Thinking about thinking is a higher order thinking that enables understanding, analysis, and control of your cognitive processes. It involves planning, monitoring, assessing, and evaluating your use of your cognitive skills.
Metacognition is the term used to define “thinking about thinking.” Metacognition literally translates cognition about cognition – “thinking about thinking.” It is your ability to understand and control your thinking process.
This higher order of thinking was introduced by psychologist John Flavell in the 1970’s. Flavell coined the term – metacognition. However, the concept of reflecting on your own thoughts and thinking process dates back to Plato, who emphasized the importance of self-reflection and self-awareness.
- How do you learn how to learn?
- How do you learn best?
- How do you approach a specific learning task?
- How do you approach a problem to solve?
- How do you know which approach worked best?
These are questions addressed by the concept of metacognition. Metacognition is about understanding how you learn, and knowing when and how to use particular strategies for learning and/or problem solving.
Metacognition is about your ability to use your knowledge of your thinking process to:
- plan a strategy for approaching a learning task
- create steps to solve a problem
- reflect on actions taken
- evaluate results
- modify your approach
Developing Metacognitive Abilities
Developing metacognitive abilities is not just about becoming a reflective learner and thinking about your thinking process. It is also about developing learning strategies to help you approach learning and problem solving tasks. It helps you choose the best approach or strategy for a given task. Metacognition plays an essential role in your learning and development process.
Elements of Metacognition
There are two elements of metacognition:
- Knowledge – understanding what you know about yourself as cognitive processor
- Regulation – managing or controlling how you go about learning or problem solving
Metacognitive knowledge refers to what you know about yourself as cognitive processor. Knowledge includes what you know about how you perceive, process, organize, and understand information. It also includes knowing how you learn best or the best way you can accomplish a task or solve a problem. Your knowledge of these factors can be used to manage and control your cognitive processes.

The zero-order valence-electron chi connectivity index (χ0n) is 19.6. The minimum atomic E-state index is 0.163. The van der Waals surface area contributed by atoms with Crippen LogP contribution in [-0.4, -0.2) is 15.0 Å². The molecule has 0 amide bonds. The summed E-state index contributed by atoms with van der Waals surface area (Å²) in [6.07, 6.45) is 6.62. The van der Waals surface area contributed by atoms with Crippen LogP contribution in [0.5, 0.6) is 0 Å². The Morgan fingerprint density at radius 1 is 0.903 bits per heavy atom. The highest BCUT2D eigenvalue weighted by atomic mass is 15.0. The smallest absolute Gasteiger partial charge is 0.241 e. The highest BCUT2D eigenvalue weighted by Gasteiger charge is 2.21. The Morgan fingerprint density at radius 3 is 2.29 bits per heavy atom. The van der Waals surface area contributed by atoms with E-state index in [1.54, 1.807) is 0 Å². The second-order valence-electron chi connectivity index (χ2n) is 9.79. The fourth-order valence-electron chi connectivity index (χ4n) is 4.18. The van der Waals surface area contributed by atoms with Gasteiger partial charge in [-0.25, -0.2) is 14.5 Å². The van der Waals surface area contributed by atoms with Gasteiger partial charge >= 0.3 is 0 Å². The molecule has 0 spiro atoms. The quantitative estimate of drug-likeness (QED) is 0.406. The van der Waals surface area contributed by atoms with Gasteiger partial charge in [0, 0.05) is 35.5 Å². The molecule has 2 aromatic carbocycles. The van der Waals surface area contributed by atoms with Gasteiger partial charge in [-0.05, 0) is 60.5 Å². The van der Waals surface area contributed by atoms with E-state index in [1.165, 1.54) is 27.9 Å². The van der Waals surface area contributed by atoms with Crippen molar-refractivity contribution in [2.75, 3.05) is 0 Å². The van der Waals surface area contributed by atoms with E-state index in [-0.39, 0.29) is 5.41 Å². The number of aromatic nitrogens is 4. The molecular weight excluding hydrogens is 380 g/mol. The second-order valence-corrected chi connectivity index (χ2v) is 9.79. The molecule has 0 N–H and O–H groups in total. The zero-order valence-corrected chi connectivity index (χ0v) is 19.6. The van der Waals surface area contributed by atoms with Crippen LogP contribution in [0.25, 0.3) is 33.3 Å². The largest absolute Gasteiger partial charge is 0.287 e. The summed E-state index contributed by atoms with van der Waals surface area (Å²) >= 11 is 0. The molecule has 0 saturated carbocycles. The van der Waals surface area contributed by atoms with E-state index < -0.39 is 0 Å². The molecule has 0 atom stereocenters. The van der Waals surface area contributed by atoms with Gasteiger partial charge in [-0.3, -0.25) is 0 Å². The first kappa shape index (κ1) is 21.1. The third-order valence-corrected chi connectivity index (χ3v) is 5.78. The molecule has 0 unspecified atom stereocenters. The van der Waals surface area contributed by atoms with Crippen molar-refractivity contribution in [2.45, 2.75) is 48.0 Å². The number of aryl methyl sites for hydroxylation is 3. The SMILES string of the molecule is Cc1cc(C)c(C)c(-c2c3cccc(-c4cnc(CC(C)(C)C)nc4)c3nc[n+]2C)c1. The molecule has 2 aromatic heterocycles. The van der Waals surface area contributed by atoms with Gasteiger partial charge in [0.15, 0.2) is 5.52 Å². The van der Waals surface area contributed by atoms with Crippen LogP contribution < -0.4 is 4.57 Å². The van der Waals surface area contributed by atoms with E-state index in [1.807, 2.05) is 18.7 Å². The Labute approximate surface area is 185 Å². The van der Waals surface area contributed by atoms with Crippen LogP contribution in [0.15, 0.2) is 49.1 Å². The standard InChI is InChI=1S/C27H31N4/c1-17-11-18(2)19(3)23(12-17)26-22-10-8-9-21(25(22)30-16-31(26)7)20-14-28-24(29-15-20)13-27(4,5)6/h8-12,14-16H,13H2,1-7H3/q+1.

Metacognitive knowledge can be divided into three categories:
- knowledge variables
- task variables
- strategy variables
Person variables: What you recognize about your strengths and weaknesses in learning and processing information.
Task variables: What you know about the nature of a task and the processing demands required to complete the task.
Strategy variables: What you know about different strategies you can apply to successfully accomplish a task.
Cognitive regulation is about control over your thinking processes involved in learning and problem solving. It involves understanding, implementing, and managing strategies for processing information.
Strategies are those mental skills and abilities you use to approach and process information. It involves the way you think, study, and learn. Strategies help you comprehend information or solve problems. They may be specific methods you use to learn a task or adjustments you make to accomplish a task.
Metacognitive strategies include:
- planning how to approach a learning task
- using appropriate skills and strategies to solve a problem
- monitoring comprehension
- becoming aware of distractions
- using visual or auditory tools to help process information
- self-assessing and correcting based on assessments
- evaluating progress toward the completion of a task